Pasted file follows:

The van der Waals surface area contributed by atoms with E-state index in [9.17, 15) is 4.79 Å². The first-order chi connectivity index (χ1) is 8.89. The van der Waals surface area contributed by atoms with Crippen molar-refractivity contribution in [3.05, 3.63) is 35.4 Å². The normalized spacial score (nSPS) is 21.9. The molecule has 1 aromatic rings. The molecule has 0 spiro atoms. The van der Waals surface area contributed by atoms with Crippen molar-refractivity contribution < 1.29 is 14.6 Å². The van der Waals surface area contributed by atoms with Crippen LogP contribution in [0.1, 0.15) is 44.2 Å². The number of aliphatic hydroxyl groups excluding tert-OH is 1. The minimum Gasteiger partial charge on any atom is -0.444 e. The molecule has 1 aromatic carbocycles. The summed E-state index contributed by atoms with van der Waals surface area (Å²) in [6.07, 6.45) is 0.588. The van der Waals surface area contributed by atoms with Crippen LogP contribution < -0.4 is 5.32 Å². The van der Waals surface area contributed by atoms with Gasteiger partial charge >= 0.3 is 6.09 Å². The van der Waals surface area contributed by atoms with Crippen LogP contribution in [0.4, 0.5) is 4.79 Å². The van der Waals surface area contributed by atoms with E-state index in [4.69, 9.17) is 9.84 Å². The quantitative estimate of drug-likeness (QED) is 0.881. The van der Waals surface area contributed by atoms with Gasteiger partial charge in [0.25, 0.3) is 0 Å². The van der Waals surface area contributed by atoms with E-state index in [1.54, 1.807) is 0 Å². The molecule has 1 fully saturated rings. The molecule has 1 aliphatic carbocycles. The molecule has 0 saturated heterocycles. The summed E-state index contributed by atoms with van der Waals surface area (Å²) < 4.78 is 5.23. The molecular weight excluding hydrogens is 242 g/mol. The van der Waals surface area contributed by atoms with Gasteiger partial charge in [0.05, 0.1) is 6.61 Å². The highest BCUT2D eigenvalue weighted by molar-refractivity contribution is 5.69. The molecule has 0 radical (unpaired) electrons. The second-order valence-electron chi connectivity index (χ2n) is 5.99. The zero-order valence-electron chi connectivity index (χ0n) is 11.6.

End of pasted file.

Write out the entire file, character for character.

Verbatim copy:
The van der Waals surface area contributed by atoms with E-state index in [9.17, 15) is 4.79 Å². The first-order chi connectivity index (χ1) is 8.89. The van der Waals surface area contributed by atoms with Crippen molar-refractivity contribution in [3.05, 3.63) is 35.4 Å². The normalized spacial score (nSPS) is 21.9. The molecule has 1 aromatic rings. The molecule has 0 spiro atoms. The van der Waals surface area contributed by atoms with Crippen molar-refractivity contribution < 1.29 is 14.6 Å². The van der Waals surface area contributed by atoms with Crippen LogP contribution in [0.1, 0.15) is 44.2 Å². The number of aliphatic hydroxyl groups excluding tert-OH is 1. The minimum Gasteiger partial charge on any atom is -0.444 e. The molecule has 1 aromatic carbocycles. The summed E-state index contributed by atoms with van der Waals surface area (Å²) in [6.07, 6.45) is 0.588. The van der Waals surface area contributed by atoms with Crippen LogP contribution < -0.4 is 5.32 Å². The van der Waals surface area contributed by atoms with Gasteiger partial charge >= 0.3 is 6.09 Å². The van der Waals surface area contributed by atoms with Crippen LogP contribution in [0.4, 0.5) is 4.79 Å². The van der Waals surface area contributed by atoms with E-state index in [4.69, 9.17) is 9.84 Å². The quantitative estimate of drug-likeness (QED) is 0.881. The van der Waals surface area contributed by atoms with Gasteiger partial charge in [0.25, 0.3) is 0 Å². The van der Waals surface area contributed by atoms with E-state index in [1.54, 1.807) is 0 Å². The molecule has 1 fully saturated rings. The molecule has 1 aliphatic carbocycles. The molecule has 0 saturated heterocycles. The summed E-state index contributed by atoms with van der Waals surface area (Å²) < 4.78 is 5.23. The molecular weight excluding hydrogens is 242 g/mol. The van der Waals surface area contributed by atoms with Gasteiger partial charge in [0.05, 0.1) is 6.61 Å². The highest BCUT2D eigenvalue weighted by molar-refractivity contribution is 5.69. The molecule has 0 radical (unpaired) electrons. The second-order valence-electron chi connectivity index (χ2n) is 5.99. The zero-order valence-electron chi connectivity index (χ0n) is 11.6.